Microsoft Office Tutorials and References
In Depth Information
Running Macros in Forms
as the order displayed on the Orders form, you type this value in the Where
Condition argument of the OpenReport action:
[OrderID] = [Forms]![Orders]![OrderID]
The first OrderID field is the one in the record source of the report; the
second one is the OrderID field on the form.
The next section, “Printing matching records from a form,” shows you how
to make a button on your form that uses this condition to print a report
containing only records that match the record displayed on the form.
In the Where Condition argument of many actions (an argument that you
use to filter records), you must always use this longer version of the name of
the control that you want to refer to. If you don’t, Access won’t know what to
do and will display an annoying error message.
Printing matching records from a form
Now you know everything that you need to know to create a useful command
button: a button that prints a report for the record displayed in the form.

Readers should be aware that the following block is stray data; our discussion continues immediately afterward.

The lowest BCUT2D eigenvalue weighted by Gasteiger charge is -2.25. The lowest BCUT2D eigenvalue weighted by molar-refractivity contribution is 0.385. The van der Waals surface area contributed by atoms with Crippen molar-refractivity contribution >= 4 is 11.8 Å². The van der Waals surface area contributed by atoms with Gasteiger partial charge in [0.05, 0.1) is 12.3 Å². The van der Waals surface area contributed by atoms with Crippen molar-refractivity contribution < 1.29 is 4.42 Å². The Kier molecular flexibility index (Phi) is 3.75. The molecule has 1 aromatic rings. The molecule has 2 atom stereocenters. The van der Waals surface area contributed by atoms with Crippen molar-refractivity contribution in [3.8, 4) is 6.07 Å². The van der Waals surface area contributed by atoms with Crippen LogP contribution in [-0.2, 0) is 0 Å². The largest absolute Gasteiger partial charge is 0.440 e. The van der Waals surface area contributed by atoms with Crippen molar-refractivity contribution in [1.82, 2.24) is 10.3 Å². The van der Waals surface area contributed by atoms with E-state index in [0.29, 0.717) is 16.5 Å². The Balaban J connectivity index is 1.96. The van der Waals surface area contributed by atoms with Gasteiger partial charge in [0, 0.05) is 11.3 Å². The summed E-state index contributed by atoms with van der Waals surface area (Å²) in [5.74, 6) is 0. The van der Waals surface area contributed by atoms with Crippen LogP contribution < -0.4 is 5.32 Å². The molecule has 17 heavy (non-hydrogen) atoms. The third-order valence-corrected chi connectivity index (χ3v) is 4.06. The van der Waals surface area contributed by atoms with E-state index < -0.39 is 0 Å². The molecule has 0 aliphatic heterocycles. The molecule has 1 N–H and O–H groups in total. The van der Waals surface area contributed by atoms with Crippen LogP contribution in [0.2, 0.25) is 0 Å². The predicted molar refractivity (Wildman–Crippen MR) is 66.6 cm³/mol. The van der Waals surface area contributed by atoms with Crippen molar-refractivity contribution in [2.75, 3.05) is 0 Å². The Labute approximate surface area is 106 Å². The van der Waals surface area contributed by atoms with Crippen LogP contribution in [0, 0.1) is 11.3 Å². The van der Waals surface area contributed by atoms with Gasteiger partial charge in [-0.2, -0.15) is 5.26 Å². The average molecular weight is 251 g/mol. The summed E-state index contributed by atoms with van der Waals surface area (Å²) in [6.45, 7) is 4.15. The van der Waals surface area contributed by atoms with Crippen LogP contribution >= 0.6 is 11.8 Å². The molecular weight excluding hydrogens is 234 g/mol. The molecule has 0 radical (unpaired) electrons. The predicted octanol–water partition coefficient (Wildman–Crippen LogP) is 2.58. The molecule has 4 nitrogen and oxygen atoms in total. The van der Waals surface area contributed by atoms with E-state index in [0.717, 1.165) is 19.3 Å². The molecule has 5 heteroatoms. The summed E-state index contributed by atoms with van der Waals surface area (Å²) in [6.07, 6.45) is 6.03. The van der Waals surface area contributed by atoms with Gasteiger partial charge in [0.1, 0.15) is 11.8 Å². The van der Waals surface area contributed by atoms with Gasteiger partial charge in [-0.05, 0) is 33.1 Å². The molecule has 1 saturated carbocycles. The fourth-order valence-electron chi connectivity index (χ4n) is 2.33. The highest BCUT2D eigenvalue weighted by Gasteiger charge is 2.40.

An order form may have a button to print a mailing label, a button to print a
packing slip, and a button to print an invoice (if not paid) or receipt (if paid),
all filtered to include only the order that’s currently displayed on the form.
Store these button macros as submacros in a macro for the form (such as
the Order Form macro).
The PrintInvoiceOrReceipt submacro, shown in Figure 2-5, saves any
changes made in the current record on the form and then prints the invoice
for the current record. For each macro, you create a button that calls the
macro via the button’s On Click property. Figure 2-6 shows a form in
Design view, with the property sheet for the Print Invoice/Receipt
command button.
Figure 2-5:
A macro
that prints
a report
containing
only records
for the order
currently
displayed on
the form.
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